A month ago today I posted about Gregg Olson’s Twitter feed (@GreggOlson30), which the former closer was using to compile a list of baseball’s unwritten rules. He’d tweeted 14 of them at that point, and since then has tweeted 15 more. Here are the rest in all their glory, with the occasional addendum from me. (Gregg, if you haven’t yet read The Baseball Codes, it’s right up your alley. DM me and I’ll get you a copy.)
With an exception made for Elvis Andrus and Adrian Beltre, this one is solid … though it can also be utilized for nefarious purposes. In a story told by Bill Lee, for example, Orioles shortstop Luis Aparicio took advantage of the sometimes-extreme religious leanings of St. Louis shortstop Julio Gotay by making crosses out of tongue depressors atop second base before an an exhibition game in the early-1960s. Gotay didn’t notice them until the first inning, when, with a runner on first, he fielded a grounder and took the ball to second base himself. Upon spying Aparicio’s handiwork, he let out a shriek and immediately backed away from the play. Both runners ended up safe on what had appeared to be a certain double-play, then scored on an ensuing triple. (“I asked Aparicio if he ever tried that trick again,” Lee wrote in The Wrong Stuff. “He told me no, explaining that he he wanted to save it in case he played against Gotay in a World Series or All-Star game.”)
This one is true all the way down to travel ball. Warmups for tournament games can only take place on the sideline or in the outfield. If there’s a reason for this beyond keeping the dirt pristine till first pitch, I have no idea what it is.
Peeking = bad. Alex Rodriguez liked to do this. Do not imitate Alex Rodriguez.
Unwritten rule #20(a): Do whatever Verlander says.
For generations, veterans used this one to put any big-mouthed rookie in his place. “[Veterans] wouldn’t even speak to you,” said Lefty Grove about his own rookie experience, in Baseball When The Grass Was Real. “They figured you were coming there to take away somebody’s job. I was there about two weeks before they let on they knew I was around—and I’d already won three or four games by then. Oh, boy.” Part of it had to do with earning one’s place in the clubhouse, but part of it was strictly pragmatic: Guys with little life experience are better off absorbing what they can than trying to impart semi-formed opinions. Now that rookies earn more money than some veterans via outlandish signing bonuses , however, and can possess significant star power before ever playing an inning of big league ball, Rule No. 21 is not nearly as germane as it once was.
This is true for meals, for wardrobes, for nights on the town. When catcher Bill Schroeder was a rookie with the Brewers in 1983, he ended up in the hotel bar after a game in Kansas City. The veterans in the room wouldn’t let him pay for a drink all night, so in a token of appreciation, he approached a waitress toward the end of the evening and ordered a reciprocal round for them. Mike Caldwell stood up, asked who had purchased the drinks, and jumped into action. “Caldwell came over to me, and brought all six beers with him,” recalled Schroeder. “He said, ‘You’re not leaving here until you drink all these beers, and don’t you ever pull your wallet out again this year. You are not to buy another beer this season. You’re a rookie, and that’s our job.’ ” Yes, Schroeder finished the beers. No, he didn’t buy another round until 1984.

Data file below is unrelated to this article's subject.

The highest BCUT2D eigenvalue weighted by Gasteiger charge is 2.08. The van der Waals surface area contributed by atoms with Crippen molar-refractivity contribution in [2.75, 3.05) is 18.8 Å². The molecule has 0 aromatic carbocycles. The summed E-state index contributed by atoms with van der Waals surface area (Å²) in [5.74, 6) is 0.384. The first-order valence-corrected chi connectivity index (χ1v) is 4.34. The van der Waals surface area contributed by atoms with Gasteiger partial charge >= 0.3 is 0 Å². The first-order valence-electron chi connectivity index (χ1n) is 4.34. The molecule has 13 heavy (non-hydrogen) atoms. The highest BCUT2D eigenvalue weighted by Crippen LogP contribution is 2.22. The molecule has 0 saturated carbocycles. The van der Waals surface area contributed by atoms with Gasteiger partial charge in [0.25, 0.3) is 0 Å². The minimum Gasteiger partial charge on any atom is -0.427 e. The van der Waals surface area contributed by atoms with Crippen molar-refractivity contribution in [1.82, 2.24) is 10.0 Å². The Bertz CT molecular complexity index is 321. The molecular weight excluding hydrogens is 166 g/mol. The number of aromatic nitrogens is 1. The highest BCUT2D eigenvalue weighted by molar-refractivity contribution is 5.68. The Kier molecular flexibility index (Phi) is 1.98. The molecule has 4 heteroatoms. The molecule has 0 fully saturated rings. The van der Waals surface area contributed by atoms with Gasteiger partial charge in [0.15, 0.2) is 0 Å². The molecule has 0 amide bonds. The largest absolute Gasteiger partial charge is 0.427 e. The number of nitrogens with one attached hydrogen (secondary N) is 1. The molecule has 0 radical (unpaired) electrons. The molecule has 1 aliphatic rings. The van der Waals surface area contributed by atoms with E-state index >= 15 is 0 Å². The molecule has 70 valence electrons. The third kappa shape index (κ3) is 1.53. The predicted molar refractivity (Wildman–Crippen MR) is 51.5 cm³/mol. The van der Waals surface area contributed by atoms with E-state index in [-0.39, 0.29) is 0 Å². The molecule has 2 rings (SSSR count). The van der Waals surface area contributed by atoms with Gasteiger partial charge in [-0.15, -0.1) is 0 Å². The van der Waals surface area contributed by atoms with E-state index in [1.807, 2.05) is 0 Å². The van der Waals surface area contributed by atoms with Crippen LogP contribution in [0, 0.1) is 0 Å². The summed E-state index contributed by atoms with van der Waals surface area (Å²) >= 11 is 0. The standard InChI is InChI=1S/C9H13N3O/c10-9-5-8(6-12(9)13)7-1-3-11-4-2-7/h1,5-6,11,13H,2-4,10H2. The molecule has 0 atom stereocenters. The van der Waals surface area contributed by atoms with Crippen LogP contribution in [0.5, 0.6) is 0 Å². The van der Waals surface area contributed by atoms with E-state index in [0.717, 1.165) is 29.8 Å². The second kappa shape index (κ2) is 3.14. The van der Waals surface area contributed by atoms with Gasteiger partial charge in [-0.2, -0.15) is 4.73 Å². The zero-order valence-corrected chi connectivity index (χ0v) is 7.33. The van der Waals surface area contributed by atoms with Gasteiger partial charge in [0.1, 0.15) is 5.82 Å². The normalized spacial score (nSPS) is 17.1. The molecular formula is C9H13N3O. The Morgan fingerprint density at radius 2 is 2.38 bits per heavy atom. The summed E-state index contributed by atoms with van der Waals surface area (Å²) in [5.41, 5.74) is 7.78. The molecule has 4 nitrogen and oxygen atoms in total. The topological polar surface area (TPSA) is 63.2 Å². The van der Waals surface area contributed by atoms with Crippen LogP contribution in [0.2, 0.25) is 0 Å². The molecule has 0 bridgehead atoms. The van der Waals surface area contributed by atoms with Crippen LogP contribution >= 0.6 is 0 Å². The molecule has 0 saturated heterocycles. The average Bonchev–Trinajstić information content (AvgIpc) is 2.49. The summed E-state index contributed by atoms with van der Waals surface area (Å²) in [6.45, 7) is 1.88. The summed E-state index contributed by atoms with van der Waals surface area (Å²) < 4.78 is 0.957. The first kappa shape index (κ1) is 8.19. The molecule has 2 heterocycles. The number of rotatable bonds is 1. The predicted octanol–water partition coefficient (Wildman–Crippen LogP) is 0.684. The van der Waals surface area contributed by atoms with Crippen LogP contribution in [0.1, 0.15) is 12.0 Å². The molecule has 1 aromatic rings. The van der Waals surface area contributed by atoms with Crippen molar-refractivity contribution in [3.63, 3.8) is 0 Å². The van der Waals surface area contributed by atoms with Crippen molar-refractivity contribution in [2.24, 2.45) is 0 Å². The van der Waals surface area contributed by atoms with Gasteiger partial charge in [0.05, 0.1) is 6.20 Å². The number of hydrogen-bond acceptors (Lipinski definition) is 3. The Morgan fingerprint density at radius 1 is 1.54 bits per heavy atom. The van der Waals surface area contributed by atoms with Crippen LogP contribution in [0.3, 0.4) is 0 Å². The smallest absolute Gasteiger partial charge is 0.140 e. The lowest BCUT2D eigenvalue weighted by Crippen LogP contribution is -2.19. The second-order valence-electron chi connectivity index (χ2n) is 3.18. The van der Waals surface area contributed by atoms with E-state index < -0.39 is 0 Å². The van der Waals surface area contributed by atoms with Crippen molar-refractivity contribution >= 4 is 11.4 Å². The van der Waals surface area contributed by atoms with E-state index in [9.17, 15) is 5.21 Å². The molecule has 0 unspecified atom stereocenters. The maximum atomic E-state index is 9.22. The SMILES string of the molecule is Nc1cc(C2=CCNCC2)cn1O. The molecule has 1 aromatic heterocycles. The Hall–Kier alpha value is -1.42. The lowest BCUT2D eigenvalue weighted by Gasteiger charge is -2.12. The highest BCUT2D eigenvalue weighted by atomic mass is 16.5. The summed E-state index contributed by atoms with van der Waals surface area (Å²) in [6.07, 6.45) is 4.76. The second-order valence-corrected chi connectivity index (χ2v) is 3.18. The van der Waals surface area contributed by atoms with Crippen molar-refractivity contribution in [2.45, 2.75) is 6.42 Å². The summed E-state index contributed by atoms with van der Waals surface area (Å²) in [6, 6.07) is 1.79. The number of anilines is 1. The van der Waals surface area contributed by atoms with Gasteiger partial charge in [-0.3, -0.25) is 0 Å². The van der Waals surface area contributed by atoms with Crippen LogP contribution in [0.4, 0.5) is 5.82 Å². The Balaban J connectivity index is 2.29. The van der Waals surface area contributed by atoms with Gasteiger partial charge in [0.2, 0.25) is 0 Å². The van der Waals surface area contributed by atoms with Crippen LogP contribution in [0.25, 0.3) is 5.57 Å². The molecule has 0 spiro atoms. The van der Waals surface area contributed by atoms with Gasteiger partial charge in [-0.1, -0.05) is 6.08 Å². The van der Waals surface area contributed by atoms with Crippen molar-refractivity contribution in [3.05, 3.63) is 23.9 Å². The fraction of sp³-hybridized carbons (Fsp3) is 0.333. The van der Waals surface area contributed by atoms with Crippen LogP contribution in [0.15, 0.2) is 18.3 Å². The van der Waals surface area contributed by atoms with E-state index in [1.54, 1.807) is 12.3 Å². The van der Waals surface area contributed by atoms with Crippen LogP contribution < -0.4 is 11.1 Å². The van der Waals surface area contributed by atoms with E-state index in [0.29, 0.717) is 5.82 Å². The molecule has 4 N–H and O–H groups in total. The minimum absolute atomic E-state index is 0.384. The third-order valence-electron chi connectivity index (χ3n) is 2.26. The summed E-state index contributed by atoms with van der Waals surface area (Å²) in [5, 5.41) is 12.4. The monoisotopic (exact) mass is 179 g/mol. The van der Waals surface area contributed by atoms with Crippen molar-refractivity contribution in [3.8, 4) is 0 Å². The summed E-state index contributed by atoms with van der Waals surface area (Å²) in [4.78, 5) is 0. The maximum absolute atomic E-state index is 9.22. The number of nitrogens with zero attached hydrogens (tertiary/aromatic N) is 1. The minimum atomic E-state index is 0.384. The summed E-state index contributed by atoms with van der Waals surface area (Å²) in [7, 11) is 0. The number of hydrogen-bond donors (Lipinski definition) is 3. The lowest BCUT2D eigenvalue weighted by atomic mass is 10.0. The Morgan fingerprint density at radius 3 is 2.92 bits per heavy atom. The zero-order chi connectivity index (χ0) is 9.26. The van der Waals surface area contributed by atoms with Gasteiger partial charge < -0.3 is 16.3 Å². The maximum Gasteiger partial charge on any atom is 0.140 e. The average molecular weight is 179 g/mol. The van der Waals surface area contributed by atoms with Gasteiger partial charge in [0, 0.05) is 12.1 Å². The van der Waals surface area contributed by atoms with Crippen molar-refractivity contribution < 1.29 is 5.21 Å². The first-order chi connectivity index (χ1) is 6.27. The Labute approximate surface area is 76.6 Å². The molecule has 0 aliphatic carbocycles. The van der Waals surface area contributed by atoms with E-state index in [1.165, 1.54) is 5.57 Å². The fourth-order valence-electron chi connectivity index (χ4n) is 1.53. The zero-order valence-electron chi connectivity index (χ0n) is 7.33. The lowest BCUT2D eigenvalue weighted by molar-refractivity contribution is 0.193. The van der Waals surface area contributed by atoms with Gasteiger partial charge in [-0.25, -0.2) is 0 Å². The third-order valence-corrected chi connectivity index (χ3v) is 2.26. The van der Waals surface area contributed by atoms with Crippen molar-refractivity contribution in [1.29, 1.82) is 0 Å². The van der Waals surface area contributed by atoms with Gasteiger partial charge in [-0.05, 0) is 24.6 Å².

There’s an entire chapter in The Baseball Codes about mound conference etiquette, which pays specific attention to a moment in which Giants pitcher Jim Barr opted to refute this rule with the one guy least likely to tolerate insubordination: Frank Robinson. (It almost ended up in fisticuffs in the dugout.) In another incident, from 1974 (as detailed in Dynastic, Bombastic, Fantastic), A’s pitcher Vida Blue showed displeasure with manager Alvin Dark by leaving the mound before the skipper even arrived, then flipping the ball into the air as he blew past him. (Blue paid the resulting $250 fine in nickels.)
Hitters going to the batter’s box on the opposite side of the field from their dugout must similarly circle behind the catcher and umpire. The path between pitcher and catcher is sacrosanct territory.
Especially true with a 3-0 count during a blowout.
It goes without saying that the most effective method of communication between batter an umpire (or between catcher and umpire) occurs while the player in question is facing away from the ump, toward the field, in a low-key conversation that goes largely undetected save for those in the immediate vicinity. Umpires who feel shown up in front of a stadium full of people are less likely to be flexible in their opinions about a given subject.
This is along the same lines as a pitcher waiting for his manager on the mound. You got your team into this mess; it’s the least you can do to stick around until one of your teammates gets you out of it.
This is the biggest and most important of all unwritten rules, the one from which most of an esoteric and sometimes baffling code book is derived. Dusty Baker said it best, in my favorite quote from The Baseball Codes: “I honestly believe that what you learn in this game is not yours to possess, but yours to pass on. I believe that, whether it’s equipment, knowledge, or philosophy, that’s the only way the game shall carry on. I believe that you have to talk, communicate, and pass on what was given to you. You can’t harbor it. You can’t run off to the woods and keep it for yourself, because it isn’t yours to keep. And what you teach other guys is the torch you pass. I don’t make this up—it was passed to me.”
Here’s to you, Gregg. Nice work.